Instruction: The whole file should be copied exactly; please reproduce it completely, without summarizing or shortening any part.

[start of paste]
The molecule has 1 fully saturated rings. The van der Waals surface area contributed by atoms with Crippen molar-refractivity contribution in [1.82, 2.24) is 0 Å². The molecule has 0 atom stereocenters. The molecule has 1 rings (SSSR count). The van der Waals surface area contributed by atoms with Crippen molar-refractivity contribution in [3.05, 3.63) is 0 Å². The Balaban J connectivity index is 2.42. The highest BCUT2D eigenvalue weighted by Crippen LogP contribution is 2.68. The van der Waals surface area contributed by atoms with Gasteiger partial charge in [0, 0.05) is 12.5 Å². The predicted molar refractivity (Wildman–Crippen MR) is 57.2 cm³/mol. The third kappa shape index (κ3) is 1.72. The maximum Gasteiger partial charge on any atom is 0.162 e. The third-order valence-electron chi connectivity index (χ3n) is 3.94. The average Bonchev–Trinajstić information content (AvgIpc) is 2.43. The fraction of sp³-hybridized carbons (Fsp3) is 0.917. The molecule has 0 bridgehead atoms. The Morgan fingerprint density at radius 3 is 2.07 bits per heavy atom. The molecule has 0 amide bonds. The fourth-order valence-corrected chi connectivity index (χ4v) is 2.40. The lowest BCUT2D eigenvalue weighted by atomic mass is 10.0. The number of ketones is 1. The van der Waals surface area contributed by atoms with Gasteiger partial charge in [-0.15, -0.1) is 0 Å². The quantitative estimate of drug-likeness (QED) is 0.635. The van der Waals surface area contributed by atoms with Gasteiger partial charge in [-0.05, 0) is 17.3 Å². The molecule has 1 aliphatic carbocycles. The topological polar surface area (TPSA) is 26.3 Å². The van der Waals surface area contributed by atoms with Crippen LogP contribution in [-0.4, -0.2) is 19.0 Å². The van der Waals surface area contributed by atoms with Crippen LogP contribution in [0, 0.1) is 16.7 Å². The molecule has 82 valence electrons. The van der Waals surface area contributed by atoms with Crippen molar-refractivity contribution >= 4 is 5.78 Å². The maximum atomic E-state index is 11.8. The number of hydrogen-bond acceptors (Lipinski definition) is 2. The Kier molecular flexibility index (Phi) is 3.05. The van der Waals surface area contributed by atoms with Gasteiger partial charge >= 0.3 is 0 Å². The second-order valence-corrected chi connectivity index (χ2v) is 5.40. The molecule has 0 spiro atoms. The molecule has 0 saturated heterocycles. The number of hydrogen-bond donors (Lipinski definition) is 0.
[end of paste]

The molecule has 1 fully saturated rings. The van der Waals surface area contributed by atoms with Crippen molar-refractivity contribution in [1.82, 2.24) is 0 Å². The molecule has 0 atom stereocenters. The molecule has 1 rings (SSSR count). The van der Waals surface area contributed by atoms with Crippen molar-refractivity contribution in [3.05, 3.63) is 0 Å². The Balaban J connectivity index is 2.42. The highest BCUT2D eigenvalue weighted by Crippen LogP contribution is 2.68. The van der Waals surface area contributed by atoms with Gasteiger partial charge in [0, 0.05) is 12.5 Å². The predicted molar refractivity (Wildman–Crippen MR) is 57.2 cm³/mol. The third kappa shape index (κ3) is 1.72. The maximum Gasteiger partial charge on any atom is 0.162 e. The third-order valence-electron chi connectivity index (χ3n) is 3.94. The average Bonchev–Trinajstić information content (AvgIpc) is 2.43. The fraction of sp³-hybridized carbons (Fsp3) is 0.917. The molecule has 0 bridgehead atoms. The Morgan fingerprint density at radius 3 is 2.07 bits per heavy atom. The molecule has 0 amide bonds. The fourth-order valence-corrected chi connectivity index (χ4v) is 2.40. The lowest BCUT2D eigenvalue weighted by atomic mass is 10.0. The number of ketones is 1. The van der Waals surface area contributed by atoms with Gasteiger partial charge in [-0.15, -0.1) is 0 Å². The quantitative estimate of drug-likeness (QED) is 0.635. The van der Waals surface area contributed by atoms with Gasteiger partial charge in [-0.05, 0) is 17.3 Å². The molecule has 1 aliphatic carbocycles. The topological polar surface area (TPSA) is 26.3 Å². The van der Waals surface area contributed by atoms with Crippen LogP contribution in [-0.4, -0.2) is 19.0 Å². The van der Waals surface area contributed by atoms with Crippen LogP contribution in [0, 0.1) is 16.7 Å². The molecule has 82 valence electrons. The van der Waals surface area contributed by atoms with Crippen molar-refractivity contribution >= 4 is 5.78 Å². The maximum atomic E-state index is 11.8. The number of hydrogen-bond acceptors (Lipinski definition) is 2. The Kier molecular flexibility index (Phi) is 3.05. The van der Waals surface area contributed by atoms with Gasteiger partial charge >= 0.3 is 0 Å². The second-order valence-corrected chi connectivity index (χ2v) is 5.40. The molecule has 0 spiro atoms. The molecule has 0 saturated heterocycles. The number of hydrogen-bond donors (Lipinski definition) is 0.